OS education in 2020
From map symbol flash cards for home schooling to post-doctoral research, our education sector is all-encompassing. With the Covid-19 pandemic, 2020 brought a great deal of challenges to education. Despite this, we made some changes and have managed to continue our support of teachers and students alike.
Last year, we saw a huge increase in the number of participants in our teacher training. As of 15 December, our Schools Programme Manager Darren Bailey had led 49 virtual sessions since April – that’s over 1,300 teachers!
Partnering with Edina and the University of Edinburgh, Darren has helped to bring OS data to life in the classroom. The free sessions ensure that teachers feel comfortable using our mapping resources and can incorporate the software and skills into their school’s syllabus once qualified.
Since the launch of the Public Sector Geospatial Agreement (PSGA) in April, we’ve trained a total of 1316 secondary school and university teachers, already exceeding our target to train a minimum of 800 per year.
“It’s absolutely essential that we continue to support teachers to engage young people in the importance of geospatial data and mapping. Whilst the national curriculum for geography continues to require students to use OS mapping, our focus under the PSGA is on teaching the teachers and giving them the necessary skills,” said Chief Geospatial Officer David Henderson.
Digimap for Schools
Operated by EDINA at the University of Edinburgh, Digimap for Schools gives teachers and pupils access to a wide range of OS maps, from the most detailed (OS MasterMap) through to the famous OS Explorer (1:25,000 scale). It also grants access to National Library of Scotland historical mapping from the 1890s and the 1950s, aerial imagery of Great Britain from Get Mapping, plus Collins Bartholomew World Panorama atlas mapping of the globe.
Digimap for Schools has been designed to be easy to use at home, as well as the classroom. It is ideal for individual users, whatever their levels of technological skill or experience of online learning are. As an online service, it only requires internet connectivity and works on any browser on tablets and PCs.
To support the continuation of students’ learning during the Covid-19 pandemic, we were pleased to have worked with EDINA to make the Digimap for Schools service free to use up to the end of the school year. We were glad to see over 2,000 schools sign up to support home schooling across Britain.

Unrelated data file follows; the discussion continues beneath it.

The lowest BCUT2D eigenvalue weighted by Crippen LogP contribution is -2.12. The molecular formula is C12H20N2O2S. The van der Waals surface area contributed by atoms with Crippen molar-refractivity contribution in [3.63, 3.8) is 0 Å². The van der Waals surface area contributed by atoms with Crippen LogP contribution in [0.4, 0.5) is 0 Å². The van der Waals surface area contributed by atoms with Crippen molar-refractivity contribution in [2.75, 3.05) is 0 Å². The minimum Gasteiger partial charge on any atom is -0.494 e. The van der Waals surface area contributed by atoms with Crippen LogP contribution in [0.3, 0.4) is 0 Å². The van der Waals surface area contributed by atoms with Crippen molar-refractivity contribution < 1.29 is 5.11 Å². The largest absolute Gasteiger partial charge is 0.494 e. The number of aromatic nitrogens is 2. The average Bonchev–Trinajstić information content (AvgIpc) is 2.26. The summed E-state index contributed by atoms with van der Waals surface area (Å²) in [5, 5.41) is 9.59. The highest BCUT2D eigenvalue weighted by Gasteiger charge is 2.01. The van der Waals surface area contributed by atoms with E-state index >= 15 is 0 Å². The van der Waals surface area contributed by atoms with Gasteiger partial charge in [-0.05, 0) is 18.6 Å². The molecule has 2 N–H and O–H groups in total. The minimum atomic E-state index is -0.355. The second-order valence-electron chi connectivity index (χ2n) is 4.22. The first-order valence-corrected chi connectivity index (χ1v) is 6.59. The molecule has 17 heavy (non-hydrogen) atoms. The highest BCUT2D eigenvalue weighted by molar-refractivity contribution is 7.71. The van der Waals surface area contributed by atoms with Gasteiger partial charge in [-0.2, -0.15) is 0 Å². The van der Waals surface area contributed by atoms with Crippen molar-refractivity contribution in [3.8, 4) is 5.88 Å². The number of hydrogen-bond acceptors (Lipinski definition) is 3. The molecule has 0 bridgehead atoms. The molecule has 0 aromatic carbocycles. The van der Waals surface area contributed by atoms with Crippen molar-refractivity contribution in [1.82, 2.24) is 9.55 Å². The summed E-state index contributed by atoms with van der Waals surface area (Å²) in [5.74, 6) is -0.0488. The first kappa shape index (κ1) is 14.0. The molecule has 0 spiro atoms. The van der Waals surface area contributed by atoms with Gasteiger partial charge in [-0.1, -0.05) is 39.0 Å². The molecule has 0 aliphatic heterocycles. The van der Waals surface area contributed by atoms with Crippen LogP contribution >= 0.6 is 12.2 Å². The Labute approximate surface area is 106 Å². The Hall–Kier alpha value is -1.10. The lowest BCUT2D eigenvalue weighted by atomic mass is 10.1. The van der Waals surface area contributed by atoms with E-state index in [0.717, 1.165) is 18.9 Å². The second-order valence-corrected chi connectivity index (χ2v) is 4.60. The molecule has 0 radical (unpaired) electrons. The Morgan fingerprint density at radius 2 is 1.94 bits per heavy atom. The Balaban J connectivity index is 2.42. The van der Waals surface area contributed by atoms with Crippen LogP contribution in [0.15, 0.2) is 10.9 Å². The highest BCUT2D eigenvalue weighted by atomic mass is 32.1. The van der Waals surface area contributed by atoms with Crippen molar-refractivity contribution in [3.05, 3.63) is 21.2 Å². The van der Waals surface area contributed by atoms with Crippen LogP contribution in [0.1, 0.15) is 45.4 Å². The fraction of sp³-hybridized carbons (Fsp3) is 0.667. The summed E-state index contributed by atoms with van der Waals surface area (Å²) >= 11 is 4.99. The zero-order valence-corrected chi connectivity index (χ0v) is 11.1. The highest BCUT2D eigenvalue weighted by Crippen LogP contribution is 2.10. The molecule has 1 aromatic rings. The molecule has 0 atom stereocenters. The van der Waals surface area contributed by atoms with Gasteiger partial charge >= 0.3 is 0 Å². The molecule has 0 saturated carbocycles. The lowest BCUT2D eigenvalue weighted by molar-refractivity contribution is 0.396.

As Head of Education and Outdoor Learning at the Royal Geographical Society (with IBG), Steve Brace said: “Following the blue dot on a screen is invaluable in helping us travel from A to B. However, by reading maps in more detail we can develop both our spatial awareness and better understand the space through which we travel. The Geography National Curriculum requires pupils to regularly use OS (and other) maps and to practice the use of mapping skills such as direction, scale, and coordinates.”
Every November, GIS (Geographic Information Systems) Day is celebrated. Lots of events are run all over the world showing the use of geographical information. Usually we run a GIS event at our HQ and invite local secondary schools along, but obviously we had to do things a bit differently in 2020. Instead we promoted videos and resources from previous years and encouraged schools to run their own GIS Day – discover them on our website.
Doctoral and post-doctoral research
We support PhDs, Research Council CASE studentships, EngDs and Knowledge Transfer Partnerships (KTPs). For topics requiring more focused research we also support post-doc research.
Find out more and get in touch if you want to collaborate with us or discuss your ideas.
Home schooling resources
From the age of five to 19, we have a broad range of resources available to help you teach and meet the national geography curriculum. We’ve been regularly sharing home schooling resources through our Twitter page. In case you missed them, we’ve listed a few below.